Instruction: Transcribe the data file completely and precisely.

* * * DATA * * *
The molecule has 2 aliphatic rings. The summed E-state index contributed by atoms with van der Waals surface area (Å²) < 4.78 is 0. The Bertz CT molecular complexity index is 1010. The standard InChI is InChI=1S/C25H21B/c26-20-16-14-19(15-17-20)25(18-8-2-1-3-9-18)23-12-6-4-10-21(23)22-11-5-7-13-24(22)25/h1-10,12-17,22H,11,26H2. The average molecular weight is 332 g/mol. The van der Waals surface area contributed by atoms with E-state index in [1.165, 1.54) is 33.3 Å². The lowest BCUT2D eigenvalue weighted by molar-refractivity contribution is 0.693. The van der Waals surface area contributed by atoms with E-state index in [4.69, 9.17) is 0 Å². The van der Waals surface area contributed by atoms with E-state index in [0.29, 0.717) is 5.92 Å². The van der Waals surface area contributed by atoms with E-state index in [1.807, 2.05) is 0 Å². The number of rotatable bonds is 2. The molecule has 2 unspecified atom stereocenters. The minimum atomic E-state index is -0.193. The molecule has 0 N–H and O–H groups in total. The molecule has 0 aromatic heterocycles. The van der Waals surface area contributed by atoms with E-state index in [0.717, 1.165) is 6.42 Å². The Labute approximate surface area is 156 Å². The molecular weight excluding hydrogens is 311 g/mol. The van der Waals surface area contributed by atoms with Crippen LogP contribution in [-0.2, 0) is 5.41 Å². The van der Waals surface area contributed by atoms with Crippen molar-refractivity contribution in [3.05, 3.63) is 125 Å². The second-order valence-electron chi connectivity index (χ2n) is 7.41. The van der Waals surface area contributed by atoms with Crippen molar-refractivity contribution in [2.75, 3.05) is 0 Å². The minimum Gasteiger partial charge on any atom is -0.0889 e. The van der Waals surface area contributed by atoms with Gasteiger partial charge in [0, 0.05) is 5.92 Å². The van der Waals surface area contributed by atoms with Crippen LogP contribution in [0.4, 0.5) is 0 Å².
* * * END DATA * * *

The molecule has 2 aliphatic rings. The summed E-state index contributed by atoms with van der Waals surface area (Å²) < 4.78 is 0. The Bertz CT molecular complexity index is 1010. The standard InChI is InChI=1S/C25H21B/c26-20-16-14-19(15-17-20)25(18-8-2-1-3-9-18)23-12-6-4-10-21(23)22-11-5-7-13-24(22)25/h1-10,12-17,22H,11,26H2. The average molecular weight is 332 g/mol. The van der Waals surface area contributed by atoms with E-state index in [1.165, 1.54) is 33.3 Å². The lowest BCUT2D eigenvalue weighted by molar-refractivity contribution is 0.693. The van der Waals surface area contributed by atoms with E-state index in [4.69, 9.17) is 0 Å². The van der Waals surface area contributed by atoms with E-state index in [0.29, 0.717) is 5.92 Å². The van der Waals surface area contributed by atoms with E-state index in [1.807, 2.05) is 0 Å². The number of rotatable bonds is 2. The molecule has 2 unspecified atom stereocenters. The minimum atomic E-state index is -0.193. The molecule has 0 N–H and O–H groups in total. The molecule has 0 aromatic heterocycles. The van der Waals surface area contributed by atoms with E-state index in [0.717, 1.165) is 6.42 Å². The Labute approximate surface area is 156 Å². The molecular weight excluding hydrogens is 311 g/mol. The van der Waals surface area contributed by atoms with Crippen LogP contribution in [-0.2, 0) is 5.41 Å². The van der Waals surface area contributed by atoms with Crippen molar-refractivity contribution in [3.05, 3.63) is 125 Å². The second-order valence-electron chi connectivity index (χ2n) is 7.41. The van der Waals surface area contributed by atoms with Crippen molar-refractivity contribution in [2.75, 3.05) is 0 Å². The minimum Gasteiger partial charge on any atom is -0.0889 e. The van der Waals surface area contributed by atoms with Gasteiger partial charge in [0, 0.05) is 5.92 Å². The van der Waals surface area contributed by atoms with Crippen LogP contribution in [0.4, 0.5) is 0 Å².